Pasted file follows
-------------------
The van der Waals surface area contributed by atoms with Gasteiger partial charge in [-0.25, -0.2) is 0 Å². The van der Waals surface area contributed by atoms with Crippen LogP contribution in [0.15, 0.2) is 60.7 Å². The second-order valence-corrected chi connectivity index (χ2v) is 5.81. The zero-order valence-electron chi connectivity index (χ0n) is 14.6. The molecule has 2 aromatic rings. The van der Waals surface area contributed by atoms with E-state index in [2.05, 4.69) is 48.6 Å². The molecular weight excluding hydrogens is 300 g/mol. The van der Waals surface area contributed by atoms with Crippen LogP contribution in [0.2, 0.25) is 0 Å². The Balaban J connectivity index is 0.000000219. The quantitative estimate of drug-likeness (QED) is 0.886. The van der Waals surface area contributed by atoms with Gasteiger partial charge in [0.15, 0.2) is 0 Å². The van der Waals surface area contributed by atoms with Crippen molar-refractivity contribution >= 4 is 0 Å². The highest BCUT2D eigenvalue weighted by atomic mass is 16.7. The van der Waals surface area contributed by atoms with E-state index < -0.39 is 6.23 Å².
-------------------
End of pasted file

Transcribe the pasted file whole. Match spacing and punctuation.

The van der Waals surface area contributed by atoms with Gasteiger partial charge in [-0.25, -0.2) is 0 Å². The van der Waals surface area contributed by atoms with Crippen LogP contribution in [0.15, 0.2) is 60.7 Å². The second-order valence-corrected chi connectivity index (χ2v) is 5.81. The zero-order valence-electron chi connectivity index (χ0n) is 14.6. The molecule has 2 aromatic rings. The van der Waals surface area contributed by atoms with E-state index in [2.05, 4.69) is 48.6 Å². The molecular weight excluding hydrogens is 300 g/mol. The van der Waals surface area contributed by atoms with Crippen LogP contribution in [0.2, 0.25) is 0 Å². The Balaban J connectivity index is 0.000000219. The quantitative estimate of drug-likeness (QED) is 0.886. The van der Waals surface area contributed by atoms with Gasteiger partial charge in [0.15, 0.2) is 0 Å². The van der Waals surface area contributed by atoms with Crippen molar-refractivity contribution >= 4 is 0 Å². The highest BCUT2D eigenvalue weighted by atomic mass is 16.7. The van der Waals surface area contributed by atoms with E-state index < -0.39 is 6.23 Å².